Photo credit: Daily Overview | Image (c) 2016, DigitalGlobe, Inc.
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WASHINGTON PARK — Washington Park is big — so big it makes a giant circus tent look tiny.
We wouldn’t know that unless a satellite hadn’t passed over the 372-acre park on the South Side when UniverSoul Circus was in town.
The circus is now in the park, with shows running through Oct. 2 for anyone who wants to see how big the “big top” really is to fit 2,000 people in it along with all the performers and acrobats.
It’s put park designer Frederick Law Olmsted’s “South Open Green” into perspective, too. You can see how there could have been room for sheep to graze alongside baseball games and cricket matches.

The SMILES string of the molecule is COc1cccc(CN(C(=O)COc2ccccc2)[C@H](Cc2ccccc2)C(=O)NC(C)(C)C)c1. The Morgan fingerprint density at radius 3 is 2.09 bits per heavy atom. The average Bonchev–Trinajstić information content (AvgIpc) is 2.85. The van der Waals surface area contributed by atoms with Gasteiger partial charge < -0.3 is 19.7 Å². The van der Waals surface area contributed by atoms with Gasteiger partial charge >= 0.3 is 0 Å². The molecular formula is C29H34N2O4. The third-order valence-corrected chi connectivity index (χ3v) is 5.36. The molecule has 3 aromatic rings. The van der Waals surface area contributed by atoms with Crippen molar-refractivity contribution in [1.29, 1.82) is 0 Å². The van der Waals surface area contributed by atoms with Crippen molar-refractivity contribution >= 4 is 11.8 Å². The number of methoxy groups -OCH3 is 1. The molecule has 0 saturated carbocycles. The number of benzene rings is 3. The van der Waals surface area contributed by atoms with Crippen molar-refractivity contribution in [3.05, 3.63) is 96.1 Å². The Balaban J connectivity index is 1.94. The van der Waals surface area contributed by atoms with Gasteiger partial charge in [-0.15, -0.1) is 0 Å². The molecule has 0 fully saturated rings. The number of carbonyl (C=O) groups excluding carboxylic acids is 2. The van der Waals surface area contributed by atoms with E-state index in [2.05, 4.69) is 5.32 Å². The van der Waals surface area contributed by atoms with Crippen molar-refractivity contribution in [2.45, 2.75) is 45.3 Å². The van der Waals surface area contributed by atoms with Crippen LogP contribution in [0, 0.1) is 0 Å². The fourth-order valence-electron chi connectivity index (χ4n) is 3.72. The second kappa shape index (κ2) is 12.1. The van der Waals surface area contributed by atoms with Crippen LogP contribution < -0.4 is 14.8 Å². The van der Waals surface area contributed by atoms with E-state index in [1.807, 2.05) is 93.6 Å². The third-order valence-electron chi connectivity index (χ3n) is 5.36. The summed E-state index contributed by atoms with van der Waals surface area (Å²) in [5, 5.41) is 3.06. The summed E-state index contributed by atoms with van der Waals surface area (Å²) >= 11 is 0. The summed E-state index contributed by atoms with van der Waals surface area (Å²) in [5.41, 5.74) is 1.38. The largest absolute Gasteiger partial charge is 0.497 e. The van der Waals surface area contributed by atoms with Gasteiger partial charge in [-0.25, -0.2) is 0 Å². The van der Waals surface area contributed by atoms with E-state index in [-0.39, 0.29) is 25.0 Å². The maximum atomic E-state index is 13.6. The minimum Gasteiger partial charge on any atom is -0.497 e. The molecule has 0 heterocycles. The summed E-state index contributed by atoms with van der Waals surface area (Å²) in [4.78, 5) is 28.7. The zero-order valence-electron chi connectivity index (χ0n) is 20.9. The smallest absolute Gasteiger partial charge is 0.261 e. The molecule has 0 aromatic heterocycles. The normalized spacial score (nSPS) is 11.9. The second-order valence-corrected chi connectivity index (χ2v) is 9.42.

Yes, those little white rectangles in the middle of the meadow are cricket pitches, still popular on weekends for matches. That’s not a new thing either. Though cricket has never really caught on in the United States, the game has had a permanent home in Washington Park since the early 20th century, though other early features have not fared as well.
It would be hard now to pick out where the toboggan slides, archery ranges and zoo once were.
One of the largest structures now missing from the park is its conservatory, which was once ran formed the eastern border of the sunken garden is on Cottage Grove Avenue, the front yard of the DuSable Museum of African American History, which was the south parks administration building when the conservatory was torn down in the 1930s.
The park hasn’t lost any of its acreage though and standing in the middle of it, it feels like the biggest park in the city. But it’s not even the biggest park on the South Side.
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